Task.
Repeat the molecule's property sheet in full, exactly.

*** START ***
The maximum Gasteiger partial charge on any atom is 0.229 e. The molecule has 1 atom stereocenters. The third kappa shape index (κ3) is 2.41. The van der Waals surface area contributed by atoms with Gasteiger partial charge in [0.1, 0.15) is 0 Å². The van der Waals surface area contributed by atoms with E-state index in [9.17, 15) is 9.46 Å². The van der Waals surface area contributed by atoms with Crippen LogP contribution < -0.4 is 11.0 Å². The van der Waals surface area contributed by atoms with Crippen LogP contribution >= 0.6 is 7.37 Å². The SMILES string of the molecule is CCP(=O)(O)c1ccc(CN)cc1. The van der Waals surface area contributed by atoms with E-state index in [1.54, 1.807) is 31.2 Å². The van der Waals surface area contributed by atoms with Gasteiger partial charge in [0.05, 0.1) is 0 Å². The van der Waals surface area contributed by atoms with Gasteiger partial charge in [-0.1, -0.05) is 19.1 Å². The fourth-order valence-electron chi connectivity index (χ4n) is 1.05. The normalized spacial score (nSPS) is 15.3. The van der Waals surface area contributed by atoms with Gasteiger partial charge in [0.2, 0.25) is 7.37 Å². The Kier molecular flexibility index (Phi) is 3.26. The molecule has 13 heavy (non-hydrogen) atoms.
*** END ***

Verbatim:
The maximum Gasteiger partial charge on any atom is 0.229 e. The molecule has 1 atom stereocenters. The third kappa shape index (κ3) is 2.41. The van der Waals surface area contributed by atoms with Gasteiger partial charge in [0.1, 0.15) is 0 Å². The van der Waals surface area contributed by atoms with E-state index in [9.17, 15) is 9.46 Å². The van der Waals surface area contributed by atoms with Crippen LogP contribution < -0.4 is 11.0 Å². The van der Waals surface area contributed by atoms with Crippen LogP contribution >= 0.6 is 7.37 Å². The SMILES string of the molecule is CCP(=O)(O)c1ccc(CN)cc1. The van der Waals surface area contributed by atoms with E-state index in [1.54, 1.807) is 31.2 Å². The van der Waals surface area contributed by atoms with Gasteiger partial charge in [0.05, 0.1) is 0 Å². The van der Waals surface area contributed by atoms with Gasteiger partial charge in [-0.1, -0.05) is 19.1 Å². The fourth-order valence-electron chi connectivity index (χ4n) is 1.05. The normalized spacial score (nSPS) is 15.3. The van der Waals surface area contributed by atoms with Gasteiger partial charge in [0.2, 0.25) is 7.37 Å². The Kier molecular flexibility index (Phi) is 3.26. The molecule has 13 heavy (non-hydrogen) atoms.